At age 15, elated to be free
a prisoner of my naivety
and without qualifications or prospects
I began to drift . . .
Insulated against adversity
without goals or ambitions
I existed vicariously
in Pop’s expanding shadow.
I began my career
optimistically ignorant and innocent
a paradox in a suit and tie
waistcoat, snap-brim hat and signet ring.
Travelling by train
from Gardiner station
to Flinders Street in the city
I walked to William Street.
Employed as a temporary clerk
I assisted accountants
of invoices, vouchers and receipts.
We caught a bus
to General Motors
who provided Pop with a car
and days of drudgery for me.
with breaks for morning tea and lunch
and biscuits in the afternoon.
I was a mechanical marionette
with a calculator instead of a mind.
I always had another life
at different places, in other worlds
where I could fantasise
insulated from the daily grind.
It began with children’s stories
fanciful stimulating tales
freeing me from the world outside
so different from the one inside.
My love for the classics began
with themes from radio serials
Mendelssohn’s overture to Fingal’s Cave
and Liszt’s Hungarian Rhapsody No. 2.
Movies were another delight
at the matinees on Saturdays
Disney cartoons and corny serials
Buck Rogers and The Green Hornet.
My school exercise books were scrawled
with pictures of Spitfire fighters
shooting down Heinkel bombers
and swastikas on German helmets.
Grandpa took us to see Dumbo
but because the cinema was full
we crossed the street
to see the Maltese Falcon instead.
Graduating from comics featuring Biggles
to Hans Anderson and the brothers Grimm
I became fascinated
by the mysterious and the macabre.
From Conan Doyle and Dennis Wheatley
to Poe, H G Wells, Mary Bysshe Shelley
and Dickens, Lord Lytton, Wilkie Collins
Ambrose Bierce and Sheridan Le fanu.
As well as Hammett, Chandler, Hemingway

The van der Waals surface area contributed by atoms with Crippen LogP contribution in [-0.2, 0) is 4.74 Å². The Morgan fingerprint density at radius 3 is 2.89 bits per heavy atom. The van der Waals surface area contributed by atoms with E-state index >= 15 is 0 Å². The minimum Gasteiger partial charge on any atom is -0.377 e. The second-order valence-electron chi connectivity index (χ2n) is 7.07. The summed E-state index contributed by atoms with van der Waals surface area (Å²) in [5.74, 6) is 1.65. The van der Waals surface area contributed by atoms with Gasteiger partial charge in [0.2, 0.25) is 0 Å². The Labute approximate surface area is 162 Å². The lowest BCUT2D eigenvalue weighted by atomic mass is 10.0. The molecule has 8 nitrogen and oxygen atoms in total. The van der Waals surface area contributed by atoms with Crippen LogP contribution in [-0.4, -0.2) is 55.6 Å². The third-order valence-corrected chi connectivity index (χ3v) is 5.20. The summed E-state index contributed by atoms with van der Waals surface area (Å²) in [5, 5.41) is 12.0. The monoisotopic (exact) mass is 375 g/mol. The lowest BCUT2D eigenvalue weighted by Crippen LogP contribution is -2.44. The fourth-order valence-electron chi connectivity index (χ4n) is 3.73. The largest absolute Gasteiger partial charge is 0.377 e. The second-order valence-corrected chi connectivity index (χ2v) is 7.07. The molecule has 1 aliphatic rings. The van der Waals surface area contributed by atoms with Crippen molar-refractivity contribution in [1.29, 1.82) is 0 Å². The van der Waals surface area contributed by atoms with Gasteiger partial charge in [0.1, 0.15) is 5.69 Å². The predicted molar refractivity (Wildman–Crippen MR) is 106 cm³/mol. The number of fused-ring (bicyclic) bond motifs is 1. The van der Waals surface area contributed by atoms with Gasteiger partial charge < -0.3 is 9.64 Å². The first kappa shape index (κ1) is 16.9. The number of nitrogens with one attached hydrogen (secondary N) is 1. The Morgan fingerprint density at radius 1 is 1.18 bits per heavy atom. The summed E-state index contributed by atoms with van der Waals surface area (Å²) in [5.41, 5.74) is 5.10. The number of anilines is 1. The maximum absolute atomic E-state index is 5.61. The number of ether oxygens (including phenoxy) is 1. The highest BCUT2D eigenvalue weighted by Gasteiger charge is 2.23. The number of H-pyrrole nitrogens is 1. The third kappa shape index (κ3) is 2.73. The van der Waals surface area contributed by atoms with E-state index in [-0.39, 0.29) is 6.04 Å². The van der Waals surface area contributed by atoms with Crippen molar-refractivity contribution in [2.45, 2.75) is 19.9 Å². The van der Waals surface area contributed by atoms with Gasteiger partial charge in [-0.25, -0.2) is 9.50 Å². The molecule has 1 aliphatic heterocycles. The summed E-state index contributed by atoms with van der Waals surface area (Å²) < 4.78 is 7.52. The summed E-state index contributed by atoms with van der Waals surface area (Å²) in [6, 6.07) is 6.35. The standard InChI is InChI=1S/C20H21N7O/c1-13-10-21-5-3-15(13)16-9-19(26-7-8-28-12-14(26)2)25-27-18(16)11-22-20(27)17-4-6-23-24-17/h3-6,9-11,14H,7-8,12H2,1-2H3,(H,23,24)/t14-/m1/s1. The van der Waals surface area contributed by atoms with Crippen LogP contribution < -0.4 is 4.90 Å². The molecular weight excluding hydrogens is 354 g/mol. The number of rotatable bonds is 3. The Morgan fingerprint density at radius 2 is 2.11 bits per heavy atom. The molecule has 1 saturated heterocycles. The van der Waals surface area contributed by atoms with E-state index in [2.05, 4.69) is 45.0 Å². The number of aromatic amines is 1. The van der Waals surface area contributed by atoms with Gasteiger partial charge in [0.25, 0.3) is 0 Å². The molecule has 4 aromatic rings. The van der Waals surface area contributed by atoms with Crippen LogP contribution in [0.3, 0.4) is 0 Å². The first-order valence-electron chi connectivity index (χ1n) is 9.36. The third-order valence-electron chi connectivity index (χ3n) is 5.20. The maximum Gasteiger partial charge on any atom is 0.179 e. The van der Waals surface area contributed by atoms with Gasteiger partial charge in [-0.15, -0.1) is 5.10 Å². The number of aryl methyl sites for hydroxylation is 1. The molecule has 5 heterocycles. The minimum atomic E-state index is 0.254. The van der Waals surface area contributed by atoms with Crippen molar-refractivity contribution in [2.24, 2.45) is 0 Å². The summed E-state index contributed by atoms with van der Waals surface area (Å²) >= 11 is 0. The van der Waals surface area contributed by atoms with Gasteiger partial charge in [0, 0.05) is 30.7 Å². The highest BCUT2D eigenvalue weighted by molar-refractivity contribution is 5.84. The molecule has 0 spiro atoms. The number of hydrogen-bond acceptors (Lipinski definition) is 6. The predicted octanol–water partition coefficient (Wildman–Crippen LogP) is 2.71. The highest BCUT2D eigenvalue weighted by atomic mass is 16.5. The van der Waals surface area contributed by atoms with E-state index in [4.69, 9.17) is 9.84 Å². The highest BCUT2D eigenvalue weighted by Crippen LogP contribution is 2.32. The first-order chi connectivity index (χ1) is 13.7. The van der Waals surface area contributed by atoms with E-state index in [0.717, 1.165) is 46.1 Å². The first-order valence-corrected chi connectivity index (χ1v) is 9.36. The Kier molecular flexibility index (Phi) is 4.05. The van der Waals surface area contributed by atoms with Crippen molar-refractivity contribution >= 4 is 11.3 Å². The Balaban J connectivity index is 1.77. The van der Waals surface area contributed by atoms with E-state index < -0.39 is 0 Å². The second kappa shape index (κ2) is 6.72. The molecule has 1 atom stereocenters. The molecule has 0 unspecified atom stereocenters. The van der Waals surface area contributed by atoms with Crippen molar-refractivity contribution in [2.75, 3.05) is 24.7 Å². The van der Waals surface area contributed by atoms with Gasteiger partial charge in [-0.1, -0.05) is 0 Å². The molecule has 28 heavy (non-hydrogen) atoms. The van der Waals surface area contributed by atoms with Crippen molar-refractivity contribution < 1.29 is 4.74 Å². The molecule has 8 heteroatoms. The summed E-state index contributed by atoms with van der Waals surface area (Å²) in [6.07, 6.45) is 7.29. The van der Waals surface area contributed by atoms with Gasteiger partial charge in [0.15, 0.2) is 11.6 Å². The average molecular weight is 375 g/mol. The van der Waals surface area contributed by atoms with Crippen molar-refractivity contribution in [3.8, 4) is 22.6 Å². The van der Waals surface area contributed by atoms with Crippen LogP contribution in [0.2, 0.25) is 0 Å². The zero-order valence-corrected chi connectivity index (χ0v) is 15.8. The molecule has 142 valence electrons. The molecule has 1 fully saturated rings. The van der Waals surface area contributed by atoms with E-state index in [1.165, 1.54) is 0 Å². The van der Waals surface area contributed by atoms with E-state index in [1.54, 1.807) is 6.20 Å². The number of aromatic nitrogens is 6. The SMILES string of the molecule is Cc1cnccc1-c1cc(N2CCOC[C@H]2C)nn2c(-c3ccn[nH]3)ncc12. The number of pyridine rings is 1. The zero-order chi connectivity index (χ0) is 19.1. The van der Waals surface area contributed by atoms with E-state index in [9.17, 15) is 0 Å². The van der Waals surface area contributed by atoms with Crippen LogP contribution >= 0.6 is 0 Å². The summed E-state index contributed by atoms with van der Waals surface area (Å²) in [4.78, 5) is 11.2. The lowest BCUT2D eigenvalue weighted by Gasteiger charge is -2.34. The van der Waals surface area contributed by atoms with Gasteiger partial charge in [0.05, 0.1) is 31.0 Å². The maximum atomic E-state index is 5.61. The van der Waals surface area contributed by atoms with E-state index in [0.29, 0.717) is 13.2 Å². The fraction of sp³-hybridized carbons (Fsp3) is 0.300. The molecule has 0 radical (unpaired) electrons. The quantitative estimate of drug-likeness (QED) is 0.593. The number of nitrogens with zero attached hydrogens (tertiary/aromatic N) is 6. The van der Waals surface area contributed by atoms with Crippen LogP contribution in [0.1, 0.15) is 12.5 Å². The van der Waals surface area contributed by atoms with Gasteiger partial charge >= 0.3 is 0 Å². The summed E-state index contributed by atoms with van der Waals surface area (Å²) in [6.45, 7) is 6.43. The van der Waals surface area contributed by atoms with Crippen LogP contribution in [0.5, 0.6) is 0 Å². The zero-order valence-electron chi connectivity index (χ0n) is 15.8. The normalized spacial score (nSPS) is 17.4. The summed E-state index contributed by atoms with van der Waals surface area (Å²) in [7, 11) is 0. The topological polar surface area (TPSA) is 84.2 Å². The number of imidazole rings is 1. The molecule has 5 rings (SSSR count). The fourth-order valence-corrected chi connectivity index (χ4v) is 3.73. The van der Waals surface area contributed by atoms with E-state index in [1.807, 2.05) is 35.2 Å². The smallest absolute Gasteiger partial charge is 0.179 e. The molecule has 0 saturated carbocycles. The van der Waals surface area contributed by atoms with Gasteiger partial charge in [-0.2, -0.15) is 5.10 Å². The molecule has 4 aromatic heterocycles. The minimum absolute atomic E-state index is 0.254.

Steinbeck, Faulkner and Mailer
Tolstoy, Dostoevesky, Kafka and Camus
with crazy Celine in between.
I loved the Newport Folk Festival
Tchaikovsky, Bach and Beethoven
Berlioz, Mozart, Mahler, Wagner
and the Trout Quintet by Schubert.
My fantasies overflowed
when I had dreams of a new career
as an army officer
standing proudly on parade.
To get a taste of army life
I joined the part-time C M F
and spent two weeks at camp
drilling and shooting at the range.
As that fantasy faded
I became infatuated with Sybil
a colleague at the office
whom I invited home to dinner.
Strap hanging back by train
until finally we were alone
and ardent in the living-room
where I could only inarticulately hover.
Eventually I walked her home
arriving at her street
where she left me abruptly – forever.
While recuperating from that disaster
Pop was extending our boundaries
by buying the adjoining land
with a home for my married brother.
Unable to qualify as an accountant
I was told I had to go
find another job
and begin somewhere else again.
A friend from Scotch
whose father owned a furniture store
managed to get me a job
as a despatch clerk.
I laboured diligently for a few dull years
lugging mattresses from the street
to the bedding department in an ancient lift
until I was dismissed.
Near the end of my drifting career
while vegetating lislessly at home
Pop suggested I train as an artist
at Swinburne Tech in Hawthorn.
I applied and was accepted
to begin the four year course
and try and justify my existence
to myself and everyone else.